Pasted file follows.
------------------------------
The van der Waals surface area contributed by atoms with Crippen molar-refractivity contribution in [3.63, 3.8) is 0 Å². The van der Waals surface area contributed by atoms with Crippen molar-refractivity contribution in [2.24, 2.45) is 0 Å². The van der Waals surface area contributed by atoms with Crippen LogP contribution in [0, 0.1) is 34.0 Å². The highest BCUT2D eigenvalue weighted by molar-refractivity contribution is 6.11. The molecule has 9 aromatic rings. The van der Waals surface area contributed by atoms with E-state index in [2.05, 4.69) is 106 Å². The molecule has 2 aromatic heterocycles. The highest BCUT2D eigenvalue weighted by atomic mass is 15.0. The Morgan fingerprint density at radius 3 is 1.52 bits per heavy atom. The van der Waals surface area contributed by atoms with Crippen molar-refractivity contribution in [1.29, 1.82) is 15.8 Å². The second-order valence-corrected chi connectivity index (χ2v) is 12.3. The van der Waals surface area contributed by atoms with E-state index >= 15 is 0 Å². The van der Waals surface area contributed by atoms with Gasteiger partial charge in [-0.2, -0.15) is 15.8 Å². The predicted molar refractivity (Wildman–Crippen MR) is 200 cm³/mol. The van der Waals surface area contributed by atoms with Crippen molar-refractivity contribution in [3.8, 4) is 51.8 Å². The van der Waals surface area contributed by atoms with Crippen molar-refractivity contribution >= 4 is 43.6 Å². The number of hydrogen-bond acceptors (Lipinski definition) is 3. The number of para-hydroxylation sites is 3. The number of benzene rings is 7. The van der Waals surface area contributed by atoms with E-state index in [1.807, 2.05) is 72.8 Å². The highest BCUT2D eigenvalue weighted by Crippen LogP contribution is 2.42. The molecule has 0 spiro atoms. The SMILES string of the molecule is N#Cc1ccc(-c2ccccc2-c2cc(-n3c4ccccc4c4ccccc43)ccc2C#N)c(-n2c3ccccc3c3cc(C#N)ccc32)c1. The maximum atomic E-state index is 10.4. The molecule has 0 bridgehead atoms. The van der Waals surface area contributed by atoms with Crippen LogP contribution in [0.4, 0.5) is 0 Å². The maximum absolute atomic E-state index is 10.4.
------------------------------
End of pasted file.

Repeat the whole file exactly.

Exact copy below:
The van der Waals surface area contributed by atoms with Crippen molar-refractivity contribution in [3.63, 3.8) is 0 Å². The van der Waals surface area contributed by atoms with Crippen molar-refractivity contribution in [2.24, 2.45) is 0 Å². The van der Waals surface area contributed by atoms with Crippen LogP contribution in [0, 0.1) is 34.0 Å². The highest BCUT2D eigenvalue weighted by molar-refractivity contribution is 6.11. The molecule has 9 aromatic rings. The van der Waals surface area contributed by atoms with E-state index in [2.05, 4.69) is 106 Å². The molecule has 2 aromatic heterocycles. The highest BCUT2D eigenvalue weighted by atomic mass is 15.0. The Morgan fingerprint density at radius 3 is 1.52 bits per heavy atom. The van der Waals surface area contributed by atoms with Crippen molar-refractivity contribution in [1.29, 1.82) is 15.8 Å². The second-order valence-corrected chi connectivity index (χ2v) is 12.3. The van der Waals surface area contributed by atoms with E-state index >= 15 is 0 Å². The van der Waals surface area contributed by atoms with Gasteiger partial charge in [-0.2, -0.15) is 15.8 Å². The predicted molar refractivity (Wildman–Crippen MR) is 200 cm³/mol. The van der Waals surface area contributed by atoms with Crippen molar-refractivity contribution in [3.8, 4) is 51.8 Å². The van der Waals surface area contributed by atoms with Crippen molar-refractivity contribution >= 4 is 43.6 Å². The number of hydrogen-bond acceptors (Lipinski definition) is 3. The number of para-hydroxylation sites is 3. The number of benzene rings is 7. The van der Waals surface area contributed by atoms with E-state index in [1.807, 2.05) is 72.8 Å². The highest BCUT2D eigenvalue weighted by Crippen LogP contribution is 2.42. The molecule has 0 spiro atoms. The SMILES string of the molecule is N#Cc1ccc(-c2ccccc2-c2cc(-n3c4ccccc4c4ccccc43)ccc2C#N)c(-n2c3ccccc3c3cc(C#N)ccc32)c1. The maximum atomic E-state index is 10.4. The molecule has 0 bridgehead atoms. The van der Waals surface area contributed by atoms with Crippen LogP contribution in [0.4, 0.5) is 0 Å². The maximum absolute atomic E-state index is 10.4.